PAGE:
• Please note also that airways personnel or European/American border policemen working at airports in your country or a transit country sometimes detect falsified visa or travel documents. There is no asylum in the plane yet. Only once on the ground of the targeted state you can apply for asylum. According to some reports this right is even not always respected at European airports! Inform a friend or a help organisation for refugees of your arrival if you are really in immediate danger at home when returned by plane to your country!

Some of these risks also exist when a refugee uses a travel document issued on another, a wrong name. This practice will become even more common: It is not easy to falsify a high tech visa. But it is easy to falsify a standard passport or to bribe somebody to get an original passport on a wrong name. In this case like in all others we recommend to reveal the identity once access to an asylum procedure has been granted. By the way: If a refugee reveals his real identity after the illegal entry he cannot be punished for illegal entry (Article 31 of the Geneva Convention).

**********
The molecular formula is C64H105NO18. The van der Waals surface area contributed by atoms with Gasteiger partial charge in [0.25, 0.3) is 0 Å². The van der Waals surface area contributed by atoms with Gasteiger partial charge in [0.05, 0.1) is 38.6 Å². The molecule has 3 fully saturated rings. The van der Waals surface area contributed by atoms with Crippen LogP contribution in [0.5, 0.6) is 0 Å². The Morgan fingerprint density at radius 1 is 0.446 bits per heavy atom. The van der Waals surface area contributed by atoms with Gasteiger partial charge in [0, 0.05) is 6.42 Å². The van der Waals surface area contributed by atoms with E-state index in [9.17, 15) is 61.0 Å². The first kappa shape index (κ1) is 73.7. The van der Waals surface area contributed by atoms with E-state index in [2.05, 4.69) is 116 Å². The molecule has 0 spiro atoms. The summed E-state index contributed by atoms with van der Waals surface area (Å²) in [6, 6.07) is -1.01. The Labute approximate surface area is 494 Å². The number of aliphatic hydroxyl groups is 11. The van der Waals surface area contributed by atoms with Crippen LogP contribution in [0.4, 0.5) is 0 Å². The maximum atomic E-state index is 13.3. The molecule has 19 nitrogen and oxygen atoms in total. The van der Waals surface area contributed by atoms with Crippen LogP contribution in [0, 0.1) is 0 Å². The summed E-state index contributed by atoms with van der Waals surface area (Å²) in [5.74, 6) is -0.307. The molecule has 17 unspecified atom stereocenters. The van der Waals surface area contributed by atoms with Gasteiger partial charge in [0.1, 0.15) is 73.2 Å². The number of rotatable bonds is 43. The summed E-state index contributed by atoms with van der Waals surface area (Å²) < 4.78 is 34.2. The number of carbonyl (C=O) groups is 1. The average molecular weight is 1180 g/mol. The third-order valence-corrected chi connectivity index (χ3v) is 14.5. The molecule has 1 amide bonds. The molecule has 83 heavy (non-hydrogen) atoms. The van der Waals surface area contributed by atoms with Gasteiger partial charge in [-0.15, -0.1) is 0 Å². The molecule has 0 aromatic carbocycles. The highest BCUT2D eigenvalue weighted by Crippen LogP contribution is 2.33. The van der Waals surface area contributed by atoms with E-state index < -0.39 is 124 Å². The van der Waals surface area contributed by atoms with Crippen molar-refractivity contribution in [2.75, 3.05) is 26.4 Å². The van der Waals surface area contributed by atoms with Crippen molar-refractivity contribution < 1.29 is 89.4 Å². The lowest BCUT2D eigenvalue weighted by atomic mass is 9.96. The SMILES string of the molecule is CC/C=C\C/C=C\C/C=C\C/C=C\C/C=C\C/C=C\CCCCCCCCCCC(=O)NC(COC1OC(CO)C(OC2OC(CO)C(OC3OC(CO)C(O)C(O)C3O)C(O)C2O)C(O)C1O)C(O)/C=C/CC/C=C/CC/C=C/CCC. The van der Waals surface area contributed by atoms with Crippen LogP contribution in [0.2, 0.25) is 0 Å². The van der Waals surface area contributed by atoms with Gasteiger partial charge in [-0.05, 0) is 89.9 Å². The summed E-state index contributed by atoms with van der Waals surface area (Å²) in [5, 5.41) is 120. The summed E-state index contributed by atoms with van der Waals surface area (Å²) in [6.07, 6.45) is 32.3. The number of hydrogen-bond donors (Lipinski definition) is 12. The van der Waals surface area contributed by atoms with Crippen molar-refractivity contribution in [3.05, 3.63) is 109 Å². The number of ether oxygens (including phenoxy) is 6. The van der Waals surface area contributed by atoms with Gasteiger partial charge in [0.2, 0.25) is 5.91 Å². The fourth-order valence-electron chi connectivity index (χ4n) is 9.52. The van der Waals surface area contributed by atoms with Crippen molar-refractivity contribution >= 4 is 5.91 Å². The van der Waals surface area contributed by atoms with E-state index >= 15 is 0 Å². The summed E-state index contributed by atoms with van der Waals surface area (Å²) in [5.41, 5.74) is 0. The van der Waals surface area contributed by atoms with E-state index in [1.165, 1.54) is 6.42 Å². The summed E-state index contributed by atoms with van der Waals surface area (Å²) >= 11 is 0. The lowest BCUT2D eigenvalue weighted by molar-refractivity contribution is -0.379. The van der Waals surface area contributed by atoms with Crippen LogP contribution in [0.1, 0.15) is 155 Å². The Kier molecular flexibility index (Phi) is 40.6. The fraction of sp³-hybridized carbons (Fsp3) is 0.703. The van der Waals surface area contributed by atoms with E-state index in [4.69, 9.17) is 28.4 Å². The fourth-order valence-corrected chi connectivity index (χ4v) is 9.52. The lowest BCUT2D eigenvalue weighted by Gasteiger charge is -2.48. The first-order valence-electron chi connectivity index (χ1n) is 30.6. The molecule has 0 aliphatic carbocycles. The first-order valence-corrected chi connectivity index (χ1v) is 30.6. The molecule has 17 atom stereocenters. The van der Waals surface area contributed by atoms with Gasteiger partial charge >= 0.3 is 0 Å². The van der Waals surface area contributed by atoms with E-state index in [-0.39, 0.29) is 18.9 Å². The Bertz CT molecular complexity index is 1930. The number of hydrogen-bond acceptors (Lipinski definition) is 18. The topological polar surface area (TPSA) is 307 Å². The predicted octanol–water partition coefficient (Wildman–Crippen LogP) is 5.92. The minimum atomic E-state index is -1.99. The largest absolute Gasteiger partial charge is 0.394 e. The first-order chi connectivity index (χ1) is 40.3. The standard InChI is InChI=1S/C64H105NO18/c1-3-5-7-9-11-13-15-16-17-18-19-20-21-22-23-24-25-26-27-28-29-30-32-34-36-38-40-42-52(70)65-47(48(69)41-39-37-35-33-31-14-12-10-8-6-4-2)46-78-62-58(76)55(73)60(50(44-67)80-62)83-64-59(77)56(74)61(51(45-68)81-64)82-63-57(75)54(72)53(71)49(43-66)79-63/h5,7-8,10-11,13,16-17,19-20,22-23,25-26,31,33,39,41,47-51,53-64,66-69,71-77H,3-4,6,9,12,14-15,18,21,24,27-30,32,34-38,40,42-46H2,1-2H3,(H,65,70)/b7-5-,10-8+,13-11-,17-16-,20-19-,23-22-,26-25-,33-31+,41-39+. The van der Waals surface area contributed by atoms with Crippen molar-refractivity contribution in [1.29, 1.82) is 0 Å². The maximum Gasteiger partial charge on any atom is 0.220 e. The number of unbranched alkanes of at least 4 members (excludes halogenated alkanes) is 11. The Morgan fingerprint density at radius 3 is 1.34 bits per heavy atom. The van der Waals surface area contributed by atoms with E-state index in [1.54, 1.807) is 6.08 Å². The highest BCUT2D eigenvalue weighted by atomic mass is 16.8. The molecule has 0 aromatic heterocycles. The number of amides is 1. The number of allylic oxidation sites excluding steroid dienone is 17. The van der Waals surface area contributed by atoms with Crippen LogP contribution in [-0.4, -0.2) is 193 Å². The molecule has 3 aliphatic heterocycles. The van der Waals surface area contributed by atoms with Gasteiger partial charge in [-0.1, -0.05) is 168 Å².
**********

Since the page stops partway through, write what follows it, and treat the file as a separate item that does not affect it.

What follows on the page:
Be aware that illegal journey to your asylum country carry risks, inlcuding death.

It does not make sense to escape from a danger at home but to die on the way to a potential country of asylum. However, several hundreds if not thousands of people die each year while trying to reach Europe, North America, or Australia. Travel to Europe, for example, is risky on the sea between Morocco and Spain or Libya and Italy, at the mined boarder between Turkey and Greece, in the rivers in Eastern Europe, and in lorries(trucks) without air in which people are trafficked. Based on recent press articles and reports of refugee help organisations, we assume the death rate per year to be higher than 500 for Europe. Quite similar figures are reported from the electric fence between Mexico and the Unites States of America or from those trying to reach America or Australia by boat.